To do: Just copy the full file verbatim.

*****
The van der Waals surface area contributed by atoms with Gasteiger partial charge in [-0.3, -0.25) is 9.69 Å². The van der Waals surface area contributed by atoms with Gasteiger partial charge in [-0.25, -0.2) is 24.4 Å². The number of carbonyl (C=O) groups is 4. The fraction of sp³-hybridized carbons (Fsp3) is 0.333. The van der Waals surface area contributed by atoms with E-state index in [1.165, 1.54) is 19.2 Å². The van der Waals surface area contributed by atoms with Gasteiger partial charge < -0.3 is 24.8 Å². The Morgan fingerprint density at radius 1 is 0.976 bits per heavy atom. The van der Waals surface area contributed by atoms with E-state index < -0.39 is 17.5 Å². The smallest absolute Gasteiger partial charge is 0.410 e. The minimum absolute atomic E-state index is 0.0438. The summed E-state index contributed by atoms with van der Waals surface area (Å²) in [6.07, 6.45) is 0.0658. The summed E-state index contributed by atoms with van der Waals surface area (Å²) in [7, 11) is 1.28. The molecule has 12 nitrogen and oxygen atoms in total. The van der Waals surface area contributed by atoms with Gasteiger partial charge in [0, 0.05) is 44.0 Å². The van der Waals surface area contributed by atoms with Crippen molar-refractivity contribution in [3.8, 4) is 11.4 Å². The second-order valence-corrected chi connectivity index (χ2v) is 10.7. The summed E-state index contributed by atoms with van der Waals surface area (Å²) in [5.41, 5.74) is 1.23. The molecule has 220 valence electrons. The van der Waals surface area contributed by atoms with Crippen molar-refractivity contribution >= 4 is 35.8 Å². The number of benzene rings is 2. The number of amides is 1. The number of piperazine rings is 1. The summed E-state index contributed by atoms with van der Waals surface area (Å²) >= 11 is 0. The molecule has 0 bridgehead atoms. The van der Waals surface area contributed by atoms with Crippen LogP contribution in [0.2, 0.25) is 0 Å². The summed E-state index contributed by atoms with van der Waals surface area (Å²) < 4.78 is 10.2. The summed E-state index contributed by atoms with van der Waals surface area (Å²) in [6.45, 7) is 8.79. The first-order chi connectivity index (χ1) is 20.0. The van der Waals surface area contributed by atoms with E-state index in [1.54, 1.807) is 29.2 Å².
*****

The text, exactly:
The van der Waals surface area contributed by atoms with Gasteiger partial charge in [-0.3, -0.25) is 9.69 Å². The van der Waals surface area contributed by atoms with Gasteiger partial charge in [-0.25, -0.2) is 24.4 Å². The number of carbonyl (C=O) groups is 4. The fraction of sp³-hybridized carbons (Fsp3) is 0.333. The van der Waals surface area contributed by atoms with E-state index in [1.165, 1.54) is 19.2 Å². The van der Waals surface area contributed by atoms with Gasteiger partial charge < -0.3 is 24.8 Å². The Morgan fingerprint density at radius 1 is 0.976 bits per heavy atom. The van der Waals surface area contributed by atoms with E-state index < -0.39 is 17.5 Å². The smallest absolute Gasteiger partial charge is 0.410 e. The minimum absolute atomic E-state index is 0.0438. The summed E-state index contributed by atoms with van der Waals surface area (Å²) in [6.07, 6.45) is 0.0658. The summed E-state index contributed by atoms with van der Waals surface area (Å²) in [7, 11) is 1.28. The molecule has 12 nitrogen and oxygen atoms in total. The van der Waals surface area contributed by atoms with Gasteiger partial charge in [0, 0.05) is 44.0 Å². The van der Waals surface area contributed by atoms with Crippen molar-refractivity contribution in [3.8, 4) is 11.4 Å². The second-order valence-corrected chi connectivity index (χ2v) is 10.7. The summed E-state index contributed by atoms with van der Waals surface area (Å²) in [5.41, 5.74) is 1.23. The molecule has 220 valence electrons. The van der Waals surface area contributed by atoms with Crippen molar-refractivity contribution >= 4 is 35.8 Å². The number of benzene rings is 2. The number of amides is 1. The number of piperazine rings is 1. The summed E-state index contributed by atoms with van der Waals surface area (Å²) >= 11 is 0. The molecule has 0 bridgehead atoms. The van der Waals surface area contributed by atoms with Crippen LogP contribution in [0.2, 0.25) is 0 Å². The summed E-state index contributed by atoms with van der Waals surface area (Å²) < 4.78 is 10.2. The summed E-state index contributed by atoms with van der Waals surface area (Å²) in [6.45, 7) is 8.79. The first-order chi connectivity index (χ1) is 20.0. The van der Waals surface area contributed by atoms with E-state index in [1.54, 1.807) is 29.2 Å².